Newspaper review: McCanns' testimony leaves its mark
The powerful testimony by the parents of missing Madeleine McCann at the inquiry into newspaper standards leads several of Thursday's front pages.
"I feel violated by the press" is the Times headline, quoting Kate McCann.
The Guardian says the McCanns made an impassioned plea for press regulation, describing some of the stories published about them and their daughter as "disgusting" and "offensive".
After two hours of evidence, the paper believes the Leveson Inquiry had heard "the most powerful testimony so far".
'Enemies of the state'
The Independent highlights a report which says up to 7,000 people declared to be "enemies of the state" are being illegally held by militias in Libya.
It says women and children are among those in private jails. A comment piece says "this was always a civil war, and the victors are not merciful".
The Daily Telegraph looks back fondly on 40 years of BBC show Newsround, which is to be honoured with a Bafta.
The award will be collected by John Craven, presenter from 1972 to 1989.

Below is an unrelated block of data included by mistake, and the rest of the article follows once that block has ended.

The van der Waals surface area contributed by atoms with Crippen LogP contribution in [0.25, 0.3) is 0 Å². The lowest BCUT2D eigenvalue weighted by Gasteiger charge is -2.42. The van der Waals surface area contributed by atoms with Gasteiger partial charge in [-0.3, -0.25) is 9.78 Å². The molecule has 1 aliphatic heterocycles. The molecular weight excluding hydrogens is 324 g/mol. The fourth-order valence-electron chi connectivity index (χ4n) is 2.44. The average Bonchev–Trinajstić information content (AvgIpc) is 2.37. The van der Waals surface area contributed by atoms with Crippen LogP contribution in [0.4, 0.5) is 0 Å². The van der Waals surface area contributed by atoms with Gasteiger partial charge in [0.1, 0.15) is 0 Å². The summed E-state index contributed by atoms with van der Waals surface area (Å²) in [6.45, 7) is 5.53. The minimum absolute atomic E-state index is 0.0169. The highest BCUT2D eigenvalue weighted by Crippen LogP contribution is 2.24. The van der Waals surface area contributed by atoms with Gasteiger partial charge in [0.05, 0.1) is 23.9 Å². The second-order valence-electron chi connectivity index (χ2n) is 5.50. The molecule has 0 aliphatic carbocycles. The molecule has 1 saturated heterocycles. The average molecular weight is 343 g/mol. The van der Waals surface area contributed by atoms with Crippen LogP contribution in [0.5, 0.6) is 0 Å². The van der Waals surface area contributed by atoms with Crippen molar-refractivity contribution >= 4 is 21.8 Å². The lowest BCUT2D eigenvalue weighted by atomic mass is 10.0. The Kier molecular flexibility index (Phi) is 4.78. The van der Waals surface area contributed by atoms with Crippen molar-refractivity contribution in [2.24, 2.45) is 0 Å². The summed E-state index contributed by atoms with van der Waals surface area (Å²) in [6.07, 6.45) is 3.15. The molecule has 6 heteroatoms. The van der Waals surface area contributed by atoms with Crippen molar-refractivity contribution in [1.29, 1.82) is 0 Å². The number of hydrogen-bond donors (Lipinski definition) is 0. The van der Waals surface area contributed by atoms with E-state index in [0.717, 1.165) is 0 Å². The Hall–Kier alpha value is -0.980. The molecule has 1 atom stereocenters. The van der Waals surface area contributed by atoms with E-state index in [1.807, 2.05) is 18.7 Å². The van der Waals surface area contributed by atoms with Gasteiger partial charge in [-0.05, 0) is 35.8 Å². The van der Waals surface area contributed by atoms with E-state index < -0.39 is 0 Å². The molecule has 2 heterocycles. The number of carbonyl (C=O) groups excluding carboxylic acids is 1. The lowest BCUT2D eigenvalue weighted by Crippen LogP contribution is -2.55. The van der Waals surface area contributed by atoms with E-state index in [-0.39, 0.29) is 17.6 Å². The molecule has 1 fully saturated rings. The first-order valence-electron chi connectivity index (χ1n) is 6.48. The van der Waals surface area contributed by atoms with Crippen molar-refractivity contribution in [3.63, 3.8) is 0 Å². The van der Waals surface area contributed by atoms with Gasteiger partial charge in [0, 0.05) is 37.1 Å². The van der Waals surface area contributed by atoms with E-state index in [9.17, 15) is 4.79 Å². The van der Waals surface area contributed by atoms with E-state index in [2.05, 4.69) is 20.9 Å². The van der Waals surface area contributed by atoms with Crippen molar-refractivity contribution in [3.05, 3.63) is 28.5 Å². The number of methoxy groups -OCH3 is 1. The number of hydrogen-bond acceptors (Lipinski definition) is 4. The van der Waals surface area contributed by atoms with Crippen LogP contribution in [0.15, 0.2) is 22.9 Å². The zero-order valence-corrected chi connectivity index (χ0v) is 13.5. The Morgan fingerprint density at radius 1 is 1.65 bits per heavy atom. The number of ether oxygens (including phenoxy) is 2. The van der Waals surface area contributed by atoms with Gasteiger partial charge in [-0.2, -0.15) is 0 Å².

'I'm not sorry'
Rather than showing remorse in the letter - intercepted and never sent - he says he is "not bothered" and berates the owners of the house he broke into.
He lists "dumb mistakes" made by his victim, including being "thick enough" to leave a downstairs window open.
Sleep on it
The Daily Mail reports on a study that suggests sleeping on a problem leads to people feeling better the next morning.
Researchers in the US found dreams act as a "soothing balm". Or, as the Mail puts it, "when the going gets tough, the tough have a lie in".
Under the headline "the decline of good manners", the Daily Express says millions of Britons have stopped saying a good old fashioned "thank you".
It says a growing number of people are replacing it with "cheers", "ta", "cool", "nice one" or - heaven forbid says the paper - "merci" or "gracias".